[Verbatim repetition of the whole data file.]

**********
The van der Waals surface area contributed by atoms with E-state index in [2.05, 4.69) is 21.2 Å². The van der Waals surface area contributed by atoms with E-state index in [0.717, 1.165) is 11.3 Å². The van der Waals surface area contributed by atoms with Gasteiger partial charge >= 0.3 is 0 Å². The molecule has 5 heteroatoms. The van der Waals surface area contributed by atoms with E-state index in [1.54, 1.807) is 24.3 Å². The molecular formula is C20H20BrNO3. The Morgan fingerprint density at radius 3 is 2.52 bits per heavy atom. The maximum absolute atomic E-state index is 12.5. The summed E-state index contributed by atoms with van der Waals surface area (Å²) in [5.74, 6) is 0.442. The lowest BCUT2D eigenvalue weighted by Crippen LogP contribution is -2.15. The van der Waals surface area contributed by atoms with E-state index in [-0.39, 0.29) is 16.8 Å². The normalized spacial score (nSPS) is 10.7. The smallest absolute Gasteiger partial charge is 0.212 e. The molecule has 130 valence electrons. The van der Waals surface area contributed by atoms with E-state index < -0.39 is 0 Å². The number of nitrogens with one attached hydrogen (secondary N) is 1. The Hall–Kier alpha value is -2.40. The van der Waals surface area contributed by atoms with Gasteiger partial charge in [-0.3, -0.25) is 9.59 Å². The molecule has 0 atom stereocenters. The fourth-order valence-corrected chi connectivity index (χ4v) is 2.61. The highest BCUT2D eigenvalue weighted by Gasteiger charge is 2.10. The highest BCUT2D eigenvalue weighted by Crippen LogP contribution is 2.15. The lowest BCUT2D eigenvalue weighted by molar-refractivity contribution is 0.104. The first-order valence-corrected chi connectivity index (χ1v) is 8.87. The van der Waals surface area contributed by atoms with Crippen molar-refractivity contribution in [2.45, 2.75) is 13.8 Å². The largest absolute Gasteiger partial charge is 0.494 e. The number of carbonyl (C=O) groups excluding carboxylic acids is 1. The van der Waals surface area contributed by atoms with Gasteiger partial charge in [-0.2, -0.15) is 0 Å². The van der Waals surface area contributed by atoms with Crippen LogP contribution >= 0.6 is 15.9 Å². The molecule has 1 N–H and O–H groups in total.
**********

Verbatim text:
The van der Waals surface area contributed by atoms with E-state index in [2.05, 4.69) is 21.2 Å². The van der Waals surface area contributed by atoms with E-state index in [0.717, 1.165) is 11.3 Å². The van der Waals surface area contributed by atoms with Gasteiger partial charge >= 0.3 is 0 Å². The molecule has 5 heteroatoms. The van der Waals surface area contributed by atoms with E-state index in [1.54, 1.807) is 24.3 Å². The molecular formula is C20H20BrNO3. The Morgan fingerprint density at radius 3 is 2.52 bits per heavy atom. The maximum absolute atomic E-state index is 12.5. The summed E-state index contributed by atoms with van der Waals surface area (Å²) in [5.74, 6) is 0.442. The lowest BCUT2D eigenvalue weighted by Crippen LogP contribution is -2.15. The van der Waals surface area contributed by atoms with E-state index in [-0.39, 0.29) is 16.8 Å². The normalized spacial score (nSPS) is 10.7. The smallest absolute Gasteiger partial charge is 0.212 e. The molecule has 130 valence electrons. The van der Waals surface area contributed by atoms with E-state index < -0.39 is 0 Å². The number of nitrogens with one attached hydrogen (secondary N) is 1. The Hall–Kier alpha value is -2.40. The van der Waals surface area contributed by atoms with Gasteiger partial charge in [-0.3, -0.25) is 9.59 Å². The molecule has 0 atom stereocenters. The fourth-order valence-corrected chi connectivity index (χ4v) is 2.61. The highest BCUT2D eigenvalue weighted by Gasteiger charge is 2.10. The highest BCUT2D eigenvalue weighted by Crippen LogP contribution is 2.15. The lowest BCUT2D eigenvalue weighted by molar-refractivity contribution is 0.104. The first-order valence-corrected chi connectivity index (χ1v) is 8.87. The van der Waals surface area contributed by atoms with Crippen molar-refractivity contribution in [2.45, 2.75) is 13.8 Å². The largest absolute Gasteiger partial charge is 0.494 e. The number of carbonyl (C=O) groups excluding carboxylic acids is 1. The van der Waals surface area contributed by atoms with Gasteiger partial charge in [-0.2, -0.15) is 0 Å². The van der Waals surface area contributed by atoms with Crippen LogP contribution >= 0.6 is 15.9 Å². The molecule has 1 N–H and O–H groups in total.